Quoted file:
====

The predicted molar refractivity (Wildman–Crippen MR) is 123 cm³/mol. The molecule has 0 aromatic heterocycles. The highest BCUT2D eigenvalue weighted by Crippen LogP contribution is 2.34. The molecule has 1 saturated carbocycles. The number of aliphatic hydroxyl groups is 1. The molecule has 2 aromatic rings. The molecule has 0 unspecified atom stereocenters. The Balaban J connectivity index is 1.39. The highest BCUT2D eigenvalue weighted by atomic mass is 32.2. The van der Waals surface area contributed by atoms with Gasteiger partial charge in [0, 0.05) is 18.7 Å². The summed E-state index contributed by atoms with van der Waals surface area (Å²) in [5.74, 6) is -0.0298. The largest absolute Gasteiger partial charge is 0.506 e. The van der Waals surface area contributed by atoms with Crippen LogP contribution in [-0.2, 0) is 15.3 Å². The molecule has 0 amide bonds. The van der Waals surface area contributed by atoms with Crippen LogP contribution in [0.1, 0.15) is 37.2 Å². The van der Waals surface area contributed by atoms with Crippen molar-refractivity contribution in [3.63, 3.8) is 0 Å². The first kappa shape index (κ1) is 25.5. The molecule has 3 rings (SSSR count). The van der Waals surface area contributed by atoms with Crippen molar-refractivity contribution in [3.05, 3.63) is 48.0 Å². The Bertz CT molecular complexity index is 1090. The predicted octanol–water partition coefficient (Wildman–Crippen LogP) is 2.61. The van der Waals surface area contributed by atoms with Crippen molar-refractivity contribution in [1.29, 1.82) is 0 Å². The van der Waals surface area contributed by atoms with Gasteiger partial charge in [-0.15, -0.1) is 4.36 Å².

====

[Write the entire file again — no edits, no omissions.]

The predicted molar refractivity (Wildman–Crippen MR) is 123 cm³/mol. The molecule has 0 aromatic heterocycles. The highest BCUT2D eigenvalue weighted by Crippen LogP contribution is 2.34. The molecule has 1 saturated carbocycles. The number of aliphatic hydroxyl groups is 1. The molecule has 2 aromatic rings. The molecule has 0 unspecified atom stereocenters. The Balaban J connectivity index is 1.39. The highest BCUT2D eigenvalue weighted by atomic mass is 32.2. The van der Waals surface area contributed by atoms with Gasteiger partial charge in [0, 0.05) is 18.7 Å². The summed E-state index contributed by atoms with van der Waals surface area (Å²) in [5.74, 6) is -0.0298. The largest absolute Gasteiger partial charge is 0.506 e. The van der Waals surface area contributed by atoms with Crippen LogP contribution in [-0.2, 0) is 15.3 Å². The molecule has 0 amide bonds. The van der Waals surface area contributed by atoms with Crippen LogP contribution in [0.1, 0.15) is 37.2 Å². The van der Waals surface area contributed by atoms with Crippen molar-refractivity contribution in [3.63, 3.8) is 0 Å². The first kappa shape index (κ1) is 25.5. The molecule has 3 rings (SSSR count). The van der Waals surface area contributed by atoms with Crippen molar-refractivity contribution in [3.05, 3.63) is 48.0 Å². The Bertz CT molecular complexity index is 1090. The predicted octanol–water partition coefficient (Wildman–Crippen LogP) is 2.61. The van der Waals surface area contributed by atoms with Crippen molar-refractivity contribution in [1.29, 1.82) is 0 Å². The van der Waals surface area contributed by atoms with Gasteiger partial charge in [-0.15, -0.1) is 4.36 Å².